Imperial German Navy

Imperial German Navy
Kaiserliche Marine
Country German Empire
EngagementsSamoan Civil War
Samoan crisis
Abushiri Revolt
Boxer Rebellion
Venezuela Crisis
Sokehs Rebellion
World War I
War Ensign (1903–1918)War Ensign of Germany (1903-1918).svg
War Ensign (1892–1903)War Ensign of Germany (1892-1903).svg
War Ensign (1871–1892)War Ensign of Germany (1867-1892).svg
Naval Jack (1903–1918)Flag of German Empire (jack 1903).svg

The Imperial German Navy (German: Kaiserliche Marine, "Imperial Navy") was the navy created at the time of the formation of the German Empire. It existed between 1871 and 1919, growing out of the small Prussian Navy (from 1867 the North German Federal Navy), which primarily had the mission of coastal defence. Kaiser Wilhelm II greatly expanded the navy, and enlarged its mission. The key leader was Admiral Alfred von Tirpitz, who greatly expanded the size and quality of the navy, while adopting the sea power theories of American strategist Alfred Thayer Mahan. The result was a naval arms race with Britain as the German navy grew to become one of the greatest maritime forces in the world, second only to the Royal Navy. The German surface navy proved ineffective during World War I; its only major engagement, the Battle of Jutland, was indecisive. However, the submarine fleet was greatly expanded and posed a major threat to the British supply system. The Imperial Navy's main ships were turned over to the Allies, but were sunk at Scapa Flow in 1919 by German crews.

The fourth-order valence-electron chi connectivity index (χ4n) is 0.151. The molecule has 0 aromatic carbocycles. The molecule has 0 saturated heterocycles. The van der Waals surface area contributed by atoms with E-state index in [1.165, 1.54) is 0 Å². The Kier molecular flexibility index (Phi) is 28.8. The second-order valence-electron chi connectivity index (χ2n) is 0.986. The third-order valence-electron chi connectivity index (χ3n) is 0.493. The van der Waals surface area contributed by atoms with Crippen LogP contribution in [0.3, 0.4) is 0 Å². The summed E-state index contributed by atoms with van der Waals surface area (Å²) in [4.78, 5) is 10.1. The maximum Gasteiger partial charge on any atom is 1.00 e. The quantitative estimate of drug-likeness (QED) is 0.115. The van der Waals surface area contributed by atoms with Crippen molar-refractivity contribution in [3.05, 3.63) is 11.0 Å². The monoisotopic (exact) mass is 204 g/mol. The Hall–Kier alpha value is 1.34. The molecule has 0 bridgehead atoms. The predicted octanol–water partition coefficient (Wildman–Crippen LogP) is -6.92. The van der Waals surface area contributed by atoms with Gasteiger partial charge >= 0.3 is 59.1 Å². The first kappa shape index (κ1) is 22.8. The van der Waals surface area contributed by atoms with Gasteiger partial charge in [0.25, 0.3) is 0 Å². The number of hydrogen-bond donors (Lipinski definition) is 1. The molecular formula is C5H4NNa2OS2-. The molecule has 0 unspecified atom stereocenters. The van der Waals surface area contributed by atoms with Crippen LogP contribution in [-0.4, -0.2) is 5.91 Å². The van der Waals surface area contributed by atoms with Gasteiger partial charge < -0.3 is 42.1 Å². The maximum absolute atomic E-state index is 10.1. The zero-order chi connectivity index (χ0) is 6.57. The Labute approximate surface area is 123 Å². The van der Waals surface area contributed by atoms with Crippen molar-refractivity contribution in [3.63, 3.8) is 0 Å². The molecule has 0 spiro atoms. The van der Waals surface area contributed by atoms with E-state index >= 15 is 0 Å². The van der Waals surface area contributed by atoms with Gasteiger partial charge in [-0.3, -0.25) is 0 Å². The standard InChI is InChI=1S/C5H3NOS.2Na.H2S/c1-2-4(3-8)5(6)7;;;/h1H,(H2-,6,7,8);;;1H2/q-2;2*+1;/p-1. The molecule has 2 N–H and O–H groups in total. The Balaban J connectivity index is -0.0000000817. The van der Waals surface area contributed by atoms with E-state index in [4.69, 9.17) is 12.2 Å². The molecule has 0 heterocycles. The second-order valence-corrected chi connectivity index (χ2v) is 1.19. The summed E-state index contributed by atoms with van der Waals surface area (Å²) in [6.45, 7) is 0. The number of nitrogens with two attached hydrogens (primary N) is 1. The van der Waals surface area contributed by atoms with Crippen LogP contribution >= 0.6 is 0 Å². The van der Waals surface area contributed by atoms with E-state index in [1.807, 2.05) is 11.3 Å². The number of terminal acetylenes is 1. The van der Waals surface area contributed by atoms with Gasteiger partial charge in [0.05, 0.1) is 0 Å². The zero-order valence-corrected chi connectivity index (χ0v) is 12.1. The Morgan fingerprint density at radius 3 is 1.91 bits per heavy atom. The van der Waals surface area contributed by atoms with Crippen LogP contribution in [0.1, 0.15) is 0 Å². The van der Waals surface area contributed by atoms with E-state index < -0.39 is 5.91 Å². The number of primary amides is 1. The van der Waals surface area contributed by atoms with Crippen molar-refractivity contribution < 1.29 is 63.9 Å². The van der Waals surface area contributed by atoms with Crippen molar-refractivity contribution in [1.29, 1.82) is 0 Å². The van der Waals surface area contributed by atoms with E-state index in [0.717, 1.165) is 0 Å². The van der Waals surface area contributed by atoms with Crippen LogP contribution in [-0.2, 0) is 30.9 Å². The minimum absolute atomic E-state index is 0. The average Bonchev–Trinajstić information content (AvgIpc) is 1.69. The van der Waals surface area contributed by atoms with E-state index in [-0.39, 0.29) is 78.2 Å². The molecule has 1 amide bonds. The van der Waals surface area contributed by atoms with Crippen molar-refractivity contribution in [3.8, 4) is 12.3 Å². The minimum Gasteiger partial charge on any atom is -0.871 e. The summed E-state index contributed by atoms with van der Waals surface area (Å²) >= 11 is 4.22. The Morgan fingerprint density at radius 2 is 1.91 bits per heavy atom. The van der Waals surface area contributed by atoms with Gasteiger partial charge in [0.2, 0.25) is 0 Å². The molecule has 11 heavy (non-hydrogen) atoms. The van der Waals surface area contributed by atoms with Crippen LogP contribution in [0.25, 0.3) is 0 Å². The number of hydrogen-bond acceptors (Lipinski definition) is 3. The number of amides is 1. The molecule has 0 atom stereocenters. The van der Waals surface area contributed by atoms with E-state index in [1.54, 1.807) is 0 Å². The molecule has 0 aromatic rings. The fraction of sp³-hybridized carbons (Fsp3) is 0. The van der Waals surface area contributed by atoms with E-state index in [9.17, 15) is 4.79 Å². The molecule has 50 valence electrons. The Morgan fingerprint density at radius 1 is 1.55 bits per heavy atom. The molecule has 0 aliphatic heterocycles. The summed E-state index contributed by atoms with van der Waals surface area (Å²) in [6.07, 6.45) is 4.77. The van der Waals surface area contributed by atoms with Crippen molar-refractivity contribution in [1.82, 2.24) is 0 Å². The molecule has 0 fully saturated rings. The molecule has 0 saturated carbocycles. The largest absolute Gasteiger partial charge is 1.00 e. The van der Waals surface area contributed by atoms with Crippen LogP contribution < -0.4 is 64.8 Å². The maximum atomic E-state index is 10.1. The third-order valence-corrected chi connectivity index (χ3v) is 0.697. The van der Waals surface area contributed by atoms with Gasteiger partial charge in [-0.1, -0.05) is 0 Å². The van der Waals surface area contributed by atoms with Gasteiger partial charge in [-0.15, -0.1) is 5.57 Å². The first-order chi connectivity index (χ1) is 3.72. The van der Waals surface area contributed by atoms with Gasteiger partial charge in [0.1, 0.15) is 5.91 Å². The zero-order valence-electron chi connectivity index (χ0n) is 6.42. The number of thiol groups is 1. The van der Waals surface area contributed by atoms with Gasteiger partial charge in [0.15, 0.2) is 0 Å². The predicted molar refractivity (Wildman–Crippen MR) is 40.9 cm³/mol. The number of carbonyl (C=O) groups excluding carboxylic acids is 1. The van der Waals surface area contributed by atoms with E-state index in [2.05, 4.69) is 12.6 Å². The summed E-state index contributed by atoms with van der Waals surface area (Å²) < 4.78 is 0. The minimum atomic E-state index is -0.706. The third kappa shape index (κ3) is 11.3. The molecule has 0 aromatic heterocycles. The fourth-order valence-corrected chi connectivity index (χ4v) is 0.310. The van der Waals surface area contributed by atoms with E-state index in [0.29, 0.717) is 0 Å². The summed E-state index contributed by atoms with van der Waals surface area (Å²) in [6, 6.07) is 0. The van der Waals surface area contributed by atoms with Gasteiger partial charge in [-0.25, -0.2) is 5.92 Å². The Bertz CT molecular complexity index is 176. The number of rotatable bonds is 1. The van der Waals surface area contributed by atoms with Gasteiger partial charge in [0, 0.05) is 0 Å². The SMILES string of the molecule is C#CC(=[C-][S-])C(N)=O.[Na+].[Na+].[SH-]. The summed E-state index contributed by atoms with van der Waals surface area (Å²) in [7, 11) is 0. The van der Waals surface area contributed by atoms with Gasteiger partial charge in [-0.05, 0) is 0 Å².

All ships of the Imperial Navy were designated SMS, for Seiner Majestät Schiff ("His Majesty's Ship").


Dreadnoughts of the High Seas Fleet

The Imperial Navy achieved some important operational feats. At the Battle of Coronel, it inflicted the first major defeat on the Royal Navy in over one hundred years, although the German squadron of ships was subsequently defeated at the Battle of the Falkland Islands, only one ship escaping destruction. The Navy also emerged from the fleet action of the Battle of Jutland having destroyed more ships than it lost, although the strategic value of both of these encounters was minimal.

The Imperial Navy was the first to operate submarines successfully on a large scale in wartime, with 375 submarines commissioned by the end of the First World War, and it also operated zeppelins. Although it was never able to match the number of ships of the Royal Navy, it had technological advantages, such as better shells and propellant for much of the Great War, meaning that it never lost a ship to a catastrophic magazine explosion from an above-water attack, although the elderly pre-dreadnought SMS Pommern sank rapidly at Jutland after a magazine explosion caused by an underwater attack.

Other Languages
Bahasa Indonesia: Kaiserliche Marine
Nederlands: Kaiserliche Marine